Tuesday, March 12, 2013


Can a quotation change your life?  An epigram at the beginning of an obscure seventies movie entitled Son Rise did just that to me.  "To love is to be happy with."  Imagine the ramifications.

If you love someone, you accept that person unconditionally.  That means the odd habits, the characteristic expressions, the tics, the eccentricities, the whole package. The individual is not a work in progress, someone who has a good basic core that can be improved with just the right amount of judicious formation.  No, the person is perfect just as he or she is.  And, if the person does not change one whit during a lifetime, that is fine.

The theory is that unconditional acceptance is a prerequisite for change.  In the movie, a mother pulls her autistic son out of his world by entering it, whether that meant spinning plates with him, or shaking wrists, or bobbing heads.  Eventually, her perseverance and tenacity pay off, and she succeeds.  Acceptance was the key.  The movie shook my world to the core.  I was impelled to reflect on my own acceptance--or lack thereof--of my children.  Never mind the explicit indicators of non-acceptance, what implicit messages was I sending?  Consciousness helped me catch myself once in a while, to make incremental improvements along the way.

Eckhart Tolle takes the idea in a different direction.  In his view, acceptance is crucial for living in the present.  In each moment of life, he says, one of three things must be present:  energy, enthusiasm, and acceptance.  If we can't muster energy or enthusiasm for something, then we must be able to accept. This does not mean being resigned to our fate; it means understanding that, in this moment, that is our reality.  Coming to terms with that allows us to move forward without frustration or anger.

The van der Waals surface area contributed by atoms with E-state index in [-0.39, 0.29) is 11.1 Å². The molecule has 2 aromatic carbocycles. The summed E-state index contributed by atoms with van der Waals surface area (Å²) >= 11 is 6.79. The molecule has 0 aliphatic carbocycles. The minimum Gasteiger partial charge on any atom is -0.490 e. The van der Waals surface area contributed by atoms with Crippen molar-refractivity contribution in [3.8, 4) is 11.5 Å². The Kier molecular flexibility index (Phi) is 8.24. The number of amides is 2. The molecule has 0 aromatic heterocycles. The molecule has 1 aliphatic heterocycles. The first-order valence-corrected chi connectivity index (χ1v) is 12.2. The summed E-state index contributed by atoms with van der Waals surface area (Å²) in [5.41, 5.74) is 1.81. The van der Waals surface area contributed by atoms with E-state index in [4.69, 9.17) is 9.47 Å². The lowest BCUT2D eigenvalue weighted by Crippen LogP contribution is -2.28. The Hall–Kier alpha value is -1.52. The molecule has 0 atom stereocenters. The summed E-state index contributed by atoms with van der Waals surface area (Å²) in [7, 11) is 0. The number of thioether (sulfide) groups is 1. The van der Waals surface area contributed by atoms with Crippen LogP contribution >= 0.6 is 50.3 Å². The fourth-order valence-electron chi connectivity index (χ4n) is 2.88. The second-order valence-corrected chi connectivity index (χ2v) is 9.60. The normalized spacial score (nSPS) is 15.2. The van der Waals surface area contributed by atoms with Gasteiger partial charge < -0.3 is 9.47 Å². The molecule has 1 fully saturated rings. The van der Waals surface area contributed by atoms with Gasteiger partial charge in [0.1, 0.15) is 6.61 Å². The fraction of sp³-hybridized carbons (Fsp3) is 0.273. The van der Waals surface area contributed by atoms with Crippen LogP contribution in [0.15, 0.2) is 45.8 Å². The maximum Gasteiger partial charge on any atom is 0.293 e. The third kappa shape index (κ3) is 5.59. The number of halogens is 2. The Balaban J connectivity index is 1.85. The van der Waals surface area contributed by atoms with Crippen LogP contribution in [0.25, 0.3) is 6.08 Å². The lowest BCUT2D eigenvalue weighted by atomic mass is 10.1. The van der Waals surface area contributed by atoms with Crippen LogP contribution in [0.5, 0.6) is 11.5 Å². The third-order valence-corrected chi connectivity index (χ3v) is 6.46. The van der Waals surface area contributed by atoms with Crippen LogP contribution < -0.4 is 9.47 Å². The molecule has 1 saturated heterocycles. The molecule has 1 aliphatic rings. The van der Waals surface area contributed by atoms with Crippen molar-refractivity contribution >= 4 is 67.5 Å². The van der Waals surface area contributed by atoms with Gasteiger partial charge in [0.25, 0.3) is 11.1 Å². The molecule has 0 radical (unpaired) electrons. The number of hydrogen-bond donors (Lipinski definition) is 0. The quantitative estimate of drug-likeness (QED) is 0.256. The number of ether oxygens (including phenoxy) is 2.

Today, I was listening to a podcast of Tapestry on CBC.  Mary Hynes was talking to author Adam Phillips about accepting our own lives and avoiding reflecting on the road not taken.  Phillips says we are given to thinking about what might have been, or what might be, had we made different decisions, or had different experiences.  Instead, he says, we can accept that our lives are full and rich just the way they are.  He was spelling out contentment, I think.

I didn't necessarily expect contentment in this new decade; why, I'm not sure.  Yet, it is happening.  I am so grateful for my life, my family, my children, my community, my colleagues, and the opportunity to use the composite of my experience and knowledge in new and exciting ways.

"To love is to be happy with"  means loving yourself, being happy with yourself, accepting yourself.  Contentment results, and change becomes possible.


  1. Most of the time, I am content. Occasionally, I get caught up in not having what others have - I'm in my 30s, and still rent, my husband and I don't yet have kids, I'm back at school . . . etc. But my revelation came through media, as well, a pop song: It't not having what you want, it's wanting what you got. Whenever I start to "want" for something, I remind myself of all of my blessings, and I am content. I think this is the best feeling around.

  2. Great quotation. Could I add a few more from reading I have done over the years?
    From Cynthia Voigt: "Poor Melanie. She never knew where the real treasures were."
    From Anna Quindlen, in My One True Thing: "Love what you have, not want you want, or what you think you need."